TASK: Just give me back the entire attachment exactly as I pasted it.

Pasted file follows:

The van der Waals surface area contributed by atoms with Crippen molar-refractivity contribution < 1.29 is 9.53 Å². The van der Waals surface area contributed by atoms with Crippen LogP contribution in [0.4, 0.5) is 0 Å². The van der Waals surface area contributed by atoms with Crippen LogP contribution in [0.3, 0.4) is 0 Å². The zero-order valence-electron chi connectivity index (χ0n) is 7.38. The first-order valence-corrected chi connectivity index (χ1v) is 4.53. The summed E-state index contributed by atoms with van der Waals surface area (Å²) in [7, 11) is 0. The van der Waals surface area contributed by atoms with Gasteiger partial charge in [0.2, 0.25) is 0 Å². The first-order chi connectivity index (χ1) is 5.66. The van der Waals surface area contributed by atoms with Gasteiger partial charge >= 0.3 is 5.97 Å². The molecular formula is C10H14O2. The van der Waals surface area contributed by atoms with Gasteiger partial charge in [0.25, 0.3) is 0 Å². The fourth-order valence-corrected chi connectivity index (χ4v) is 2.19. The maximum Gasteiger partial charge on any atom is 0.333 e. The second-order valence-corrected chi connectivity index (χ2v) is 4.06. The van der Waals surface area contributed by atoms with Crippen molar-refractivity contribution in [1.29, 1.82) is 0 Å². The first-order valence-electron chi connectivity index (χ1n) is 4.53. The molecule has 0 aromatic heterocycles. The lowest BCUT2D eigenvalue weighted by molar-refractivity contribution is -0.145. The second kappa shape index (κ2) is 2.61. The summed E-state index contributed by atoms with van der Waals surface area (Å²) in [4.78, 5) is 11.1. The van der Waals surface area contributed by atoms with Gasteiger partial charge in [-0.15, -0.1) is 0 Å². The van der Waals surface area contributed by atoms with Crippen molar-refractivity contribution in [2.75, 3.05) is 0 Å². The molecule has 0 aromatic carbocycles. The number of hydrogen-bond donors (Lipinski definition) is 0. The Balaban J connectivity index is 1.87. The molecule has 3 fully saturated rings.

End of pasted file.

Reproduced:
The van der Waals surface area contributed by atoms with Crippen molar-refractivity contribution < 1.29 is 9.53 Å². The van der Waals surface area contributed by atoms with Crippen LogP contribution in [0.4, 0.5) is 0 Å². The van der Waals surface area contributed by atoms with Crippen LogP contribution in [0.3, 0.4) is 0 Å². The zero-order valence-electron chi connectivity index (χ0n) is 7.38. The first-order valence-corrected chi connectivity index (χ1v) is 4.53. The summed E-state index contributed by atoms with van der Waals surface area (Å²) in [7, 11) is 0. The van der Waals surface area contributed by atoms with Gasteiger partial charge in [0.2, 0.25) is 0 Å². The first-order chi connectivity index (χ1) is 5.66. The van der Waals surface area contributed by atoms with Gasteiger partial charge >= 0.3 is 5.97 Å². The molecular formula is C10H14O2. The van der Waals surface area contributed by atoms with Gasteiger partial charge in [0.25, 0.3) is 0 Å². The fourth-order valence-corrected chi connectivity index (χ4v) is 2.19. The maximum Gasteiger partial charge on any atom is 0.333 e. The second-order valence-corrected chi connectivity index (χ2v) is 4.06. The van der Waals surface area contributed by atoms with Crippen molar-refractivity contribution in [1.29, 1.82) is 0 Å². The first-order valence-electron chi connectivity index (χ1n) is 4.53. The molecule has 0 aromatic heterocycles. The lowest BCUT2D eigenvalue weighted by molar-refractivity contribution is -0.145. The second kappa shape index (κ2) is 2.61. The summed E-state index contributed by atoms with van der Waals surface area (Å²) in [4.78, 5) is 11.1. The van der Waals surface area contributed by atoms with Gasteiger partial charge in [-0.15, -0.1) is 0 Å². The van der Waals surface area contributed by atoms with Crippen molar-refractivity contribution in [2.75, 3.05) is 0 Å². The molecule has 0 aromatic carbocycles. The number of hydrogen-bond donors (Lipinski definition) is 0. The Balaban J connectivity index is 1.87. The molecule has 3 fully saturated rings.